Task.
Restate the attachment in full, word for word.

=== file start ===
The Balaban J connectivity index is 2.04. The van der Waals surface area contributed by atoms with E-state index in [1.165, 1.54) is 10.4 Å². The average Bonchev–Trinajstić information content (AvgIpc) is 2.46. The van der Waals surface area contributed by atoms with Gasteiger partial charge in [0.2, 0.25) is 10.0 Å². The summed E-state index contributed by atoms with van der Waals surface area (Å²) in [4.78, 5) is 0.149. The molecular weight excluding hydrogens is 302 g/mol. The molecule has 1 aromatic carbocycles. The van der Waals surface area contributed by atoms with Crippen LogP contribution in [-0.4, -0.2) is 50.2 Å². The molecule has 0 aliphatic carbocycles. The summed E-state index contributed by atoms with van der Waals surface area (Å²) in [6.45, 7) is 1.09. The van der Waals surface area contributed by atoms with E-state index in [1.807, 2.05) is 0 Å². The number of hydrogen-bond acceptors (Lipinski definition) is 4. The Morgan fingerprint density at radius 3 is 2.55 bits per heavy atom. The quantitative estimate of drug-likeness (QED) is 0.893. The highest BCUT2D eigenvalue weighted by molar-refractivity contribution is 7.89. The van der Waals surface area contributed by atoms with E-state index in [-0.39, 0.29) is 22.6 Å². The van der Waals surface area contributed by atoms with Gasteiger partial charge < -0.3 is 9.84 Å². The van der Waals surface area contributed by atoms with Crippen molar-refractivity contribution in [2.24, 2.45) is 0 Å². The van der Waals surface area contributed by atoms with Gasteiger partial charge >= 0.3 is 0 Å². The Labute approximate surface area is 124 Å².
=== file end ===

The Balaban J connectivity index is 2.04. The van der Waals surface area contributed by atoms with E-state index in [1.165, 1.54) is 10.4 Å². The average Bonchev–Trinajstić information content (AvgIpc) is 2.46. The van der Waals surface area contributed by atoms with Gasteiger partial charge in [0.2, 0.25) is 10.0 Å². The summed E-state index contributed by atoms with van der Waals surface area (Å²) in [4.78, 5) is 0.149. The molecular weight excluding hydrogens is 302 g/mol. The molecule has 1 aromatic carbocycles. The van der Waals surface area contributed by atoms with Crippen LogP contribution in [-0.4, -0.2) is 50.2 Å². The molecule has 0 aliphatic carbocycles. The summed E-state index contributed by atoms with van der Waals surface area (Å²) in [6.45, 7) is 1.09. The van der Waals surface area contributed by atoms with E-state index in [1.807, 2.05) is 0 Å². The number of hydrogen-bond acceptors (Lipinski definition) is 4. The Morgan fingerprint density at radius 3 is 2.55 bits per heavy atom. The quantitative estimate of drug-likeness (QED) is 0.893. The highest BCUT2D eigenvalue weighted by molar-refractivity contribution is 7.89. The van der Waals surface area contributed by atoms with E-state index in [-0.39, 0.29) is 22.6 Å². The van der Waals surface area contributed by atoms with Gasteiger partial charge < -0.3 is 9.84 Å². The van der Waals surface area contributed by atoms with Crippen molar-refractivity contribution in [2.24, 2.45) is 0 Å². The van der Waals surface area contributed by atoms with Gasteiger partial charge >= 0.3 is 0 Å². The Labute approximate surface area is 124 Å².